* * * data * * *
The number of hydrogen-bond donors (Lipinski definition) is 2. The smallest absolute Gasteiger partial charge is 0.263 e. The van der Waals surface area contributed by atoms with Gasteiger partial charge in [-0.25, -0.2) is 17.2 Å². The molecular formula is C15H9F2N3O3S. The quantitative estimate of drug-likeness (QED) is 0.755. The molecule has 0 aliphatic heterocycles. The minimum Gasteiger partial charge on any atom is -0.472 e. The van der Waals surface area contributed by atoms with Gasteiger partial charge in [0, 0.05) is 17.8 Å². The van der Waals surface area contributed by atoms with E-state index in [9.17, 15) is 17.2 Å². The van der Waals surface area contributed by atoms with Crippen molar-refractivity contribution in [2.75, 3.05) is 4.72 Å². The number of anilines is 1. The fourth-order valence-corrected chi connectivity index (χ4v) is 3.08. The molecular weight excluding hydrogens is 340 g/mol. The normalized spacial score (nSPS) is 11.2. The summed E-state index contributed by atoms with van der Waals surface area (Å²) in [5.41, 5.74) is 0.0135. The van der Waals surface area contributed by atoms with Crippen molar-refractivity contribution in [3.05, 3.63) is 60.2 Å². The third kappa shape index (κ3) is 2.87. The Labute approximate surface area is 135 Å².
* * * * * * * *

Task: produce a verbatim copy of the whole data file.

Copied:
The number of hydrogen-bond donors (Lipinski definition) is 2. The smallest absolute Gasteiger partial charge is 0.263 e. The van der Waals surface area contributed by atoms with Gasteiger partial charge in [-0.25, -0.2) is 17.2 Å². The molecular formula is C15H9F2N3O3S. The quantitative estimate of drug-likeness (QED) is 0.755. The molecule has 0 aliphatic heterocycles. The minimum Gasteiger partial charge on any atom is -0.472 e. The van der Waals surface area contributed by atoms with Gasteiger partial charge in [0, 0.05) is 17.8 Å². The van der Waals surface area contributed by atoms with E-state index in [9.17, 15) is 17.2 Å². The van der Waals surface area contributed by atoms with Crippen molar-refractivity contribution in [2.75, 3.05) is 4.72 Å². The number of anilines is 1. The fourth-order valence-corrected chi connectivity index (χ4v) is 3.08. The molecular weight excluding hydrogens is 340 g/mol. The normalized spacial score (nSPS) is 11.2. The summed E-state index contributed by atoms with van der Waals surface area (Å²) in [5.41, 5.74) is 0.0135. The van der Waals surface area contributed by atoms with Crippen molar-refractivity contribution in [3.05, 3.63) is 60.2 Å². The third kappa shape index (κ3) is 2.87. The Labute approximate surface area is 135 Å².